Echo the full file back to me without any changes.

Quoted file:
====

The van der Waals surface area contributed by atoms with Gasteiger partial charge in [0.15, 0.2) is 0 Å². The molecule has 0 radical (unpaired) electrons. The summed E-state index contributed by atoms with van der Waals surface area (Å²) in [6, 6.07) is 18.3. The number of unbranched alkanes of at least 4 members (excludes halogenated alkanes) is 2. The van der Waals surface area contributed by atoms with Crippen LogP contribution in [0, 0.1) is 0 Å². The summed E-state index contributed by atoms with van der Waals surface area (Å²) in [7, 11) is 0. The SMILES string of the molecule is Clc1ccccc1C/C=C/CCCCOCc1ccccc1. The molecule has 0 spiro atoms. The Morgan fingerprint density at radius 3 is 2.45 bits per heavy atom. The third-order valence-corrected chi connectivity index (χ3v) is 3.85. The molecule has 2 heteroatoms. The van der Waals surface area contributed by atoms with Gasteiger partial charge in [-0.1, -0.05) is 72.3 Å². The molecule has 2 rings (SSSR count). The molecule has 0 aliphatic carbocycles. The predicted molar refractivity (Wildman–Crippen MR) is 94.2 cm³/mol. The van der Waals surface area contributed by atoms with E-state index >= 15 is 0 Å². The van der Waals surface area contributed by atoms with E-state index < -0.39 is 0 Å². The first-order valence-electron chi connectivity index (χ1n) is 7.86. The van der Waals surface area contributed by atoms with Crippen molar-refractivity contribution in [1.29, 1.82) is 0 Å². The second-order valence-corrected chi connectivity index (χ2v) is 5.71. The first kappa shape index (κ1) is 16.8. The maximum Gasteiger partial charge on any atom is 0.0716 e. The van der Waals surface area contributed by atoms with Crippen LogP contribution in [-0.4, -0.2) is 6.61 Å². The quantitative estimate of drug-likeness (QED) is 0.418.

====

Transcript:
The van der Waals surface area contributed by atoms with Gasteiger partial charge in [0.15, 0.2) is 0 Å². The molecule has 0 radical (unpaired) electrons. The summed E-state index contributed by atoms with van der Waals surface area (Å²) in [6, 6.07) is 18.3. The number of unbranched alkanes of at least 4 members (excludes halogenated alkanes) is 2. The van der Waals surface area contributed by atoms with Crippen LogP contribution in [0, 0.1) is 0 Å². The summed E-state index contributed by atoms with van der Waals surface area (Å²) in [7, 11) is 0. The SMILES string of the molecule is Clc1ccccc1C/C=C/CCCCOCc1ccccc1. The molecule has 0 spiro atoms. The Morgan fingerprint density at radius 3 is 2.45 bits per heavy atom. The third-order valence-corrected chi connectivity index (χ3v) is 3.85. The molecule has 2 heteroatoms. The van der Waals surface area contributed by atoms with Gasteiger partial charge in [-0.1, -0.05) is 72.3 Å². The molecule has 2 rings (SSSR count). The molecule has 0 aliphatic carbocycles. The predicted molar refractivity (Wildman–Crippen MR) is 94.2 cm³/mol. The van der Waals surface area contributed by atoms with E-state index >= 15 is 0 Å². The van der Waals surface area contributed by atoms with E-state index < -0.39 is 0 Å². The first-order valence-electron chi connectivity index (χ1n) is 7.86. The van der Waals surface area contributed by atoms with Crippen molar-refractivity contribution in [1.29, 1.82) is 0 Å². The second-order valence-corrected chi connectivity index (χ2v) is 5.71. The first kappa shape index (κ1) is 16.8. The maximum Gasteiger partial charge on any atom is 0.0716 e. The van der Waals surface area contributed by atoms with Crippen LogP contribution in [-0.4, -0.2) is 6.61 Å². The quantitative estimate of drug-likeness (QED) is 0.418.